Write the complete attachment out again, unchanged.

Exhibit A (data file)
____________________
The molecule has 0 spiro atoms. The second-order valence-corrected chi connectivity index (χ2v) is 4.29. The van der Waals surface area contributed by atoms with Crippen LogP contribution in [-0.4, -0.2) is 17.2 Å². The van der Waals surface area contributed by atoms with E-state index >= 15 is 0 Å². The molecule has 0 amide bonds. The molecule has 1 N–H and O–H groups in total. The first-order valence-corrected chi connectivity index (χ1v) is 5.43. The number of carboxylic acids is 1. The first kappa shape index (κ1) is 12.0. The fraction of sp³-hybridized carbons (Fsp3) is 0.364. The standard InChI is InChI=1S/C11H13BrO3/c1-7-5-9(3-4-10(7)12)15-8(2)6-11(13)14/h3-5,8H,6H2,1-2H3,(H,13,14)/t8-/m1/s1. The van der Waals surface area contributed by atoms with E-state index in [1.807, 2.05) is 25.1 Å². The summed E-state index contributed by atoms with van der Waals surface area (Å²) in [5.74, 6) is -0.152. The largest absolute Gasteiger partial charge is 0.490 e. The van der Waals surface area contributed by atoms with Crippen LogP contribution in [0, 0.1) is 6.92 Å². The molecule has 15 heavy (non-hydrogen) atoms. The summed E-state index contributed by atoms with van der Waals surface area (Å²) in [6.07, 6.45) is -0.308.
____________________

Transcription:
The molecule has 0 spiro atoms. The second-order valence-corrected chi connectivity index (χ2v) is 4.29. The van der Waals surface area contributed by atoms with Crippen LogP contribution in [-0.4, -0.2) is 17.2 Å². The van der Waals surface area contributed by atoms with E-state index >= 15 is 0 Å². The molecule has 0 amide bonds. The molecule has 1 N–H and O–H groups in total. The first-order valence-corrected chi connectivity index (χ1v) is 5.43. The number of carboxylic acids is 1. The first kappa shape index (κ1) is 12.0. The fraction of sp³-hybridized carbons (Fsp3) is 0.364. The standard InChI is InChI=1S/C11H13BrO3/c1-7-5-9(3-4-10(7)12)15-8(2)6-11(13)14/h3-5,8H,6H2,1-2H3,(H,13,14)/t8-/m1/s1. The van der Waals surface area contributed by atoms with E-state index in [1.807, 2.05) is 25.1 Å². The summed E-state index contributed by atoms with van der Waals surface area (Å²) in [5.74, 6) is -0.152. The largest absolute Gasteiger partial charge is 0.490 e. The van der Waals surface area contributed by atoms with Crippen LogP contribution in [0, 0.1) is 6.92 Å². The molecule has 15 heavy (non-hydrogen) atoms. The summed E-state index contributed by atoms with van der Waals surface area (Å²) in [6.07, 6.45) is -0.308.